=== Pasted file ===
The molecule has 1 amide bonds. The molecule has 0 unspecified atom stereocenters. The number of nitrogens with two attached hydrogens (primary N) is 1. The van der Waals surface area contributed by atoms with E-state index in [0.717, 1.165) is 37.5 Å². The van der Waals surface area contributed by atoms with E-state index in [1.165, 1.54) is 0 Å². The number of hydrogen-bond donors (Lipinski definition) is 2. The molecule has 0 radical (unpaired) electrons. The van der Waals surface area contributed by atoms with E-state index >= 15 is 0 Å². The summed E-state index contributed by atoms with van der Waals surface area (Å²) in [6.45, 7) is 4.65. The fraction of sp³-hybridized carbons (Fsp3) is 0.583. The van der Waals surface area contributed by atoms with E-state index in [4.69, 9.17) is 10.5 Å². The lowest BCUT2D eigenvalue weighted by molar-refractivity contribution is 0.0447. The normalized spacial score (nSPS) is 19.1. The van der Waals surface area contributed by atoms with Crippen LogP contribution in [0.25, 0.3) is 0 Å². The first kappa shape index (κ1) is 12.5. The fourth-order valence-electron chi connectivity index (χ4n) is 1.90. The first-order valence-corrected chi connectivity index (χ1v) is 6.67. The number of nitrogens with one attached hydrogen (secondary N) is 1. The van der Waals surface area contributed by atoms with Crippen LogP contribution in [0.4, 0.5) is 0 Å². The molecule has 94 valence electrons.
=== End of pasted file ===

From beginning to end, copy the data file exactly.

The molecule has 1 amide bonds. The molecule has 0 unspecified atom stereocenters. The number of nitrogens with two attached hydrogens (primary N) is 1. The van der Waals surface area contributed by atoms with E-state index in [0.717, 1.165) is 37.5 Å². The van der Waals surface area contributed by atoms with E-state index in [1.165, 1.54) is 0 Å². The number of hydrogen-bond donors (Lipinski definition) is 2. The molecule has 0 radical (unpaired) electrons. The van der Waals surface area contributed by atoms with E-state index >= 15 is 0 Å². The summed E-state index contributed by atoms with van der Waals surface area (Å²) in [6.45, 7) is 4.65. The fraction of sp³-hybridized carbons (Fsp3) is 0.583. The van der Waals surface area contributed by atoms with E-state index in [4.69, 9.17) is 10.5 Å². The lowest BCUT2D eigenvalue weighted by molar-refractivity contribution is 0.0447. The normalized spacial score (nSPS) is 19.1. The van der Waals surface area contributed by atoms with Crippen LogP contribution in [0.25, 0.3) is 0 Å². The first kappa shape index (κ1) is 12.5. The fourth-order valence-electron chi connectivity index (χ4n) is 1.90. The first-order valence-corrected chi connectivity index (χ1v) is 6.67. The number of nitrogens with one attached hydrogen (secondary N) is 1. The van der Waals surface area contributed by atoms with Crippen LogP contribution in [0.4, 0.5) is 0 Å². The molecule has 94 valence electrons.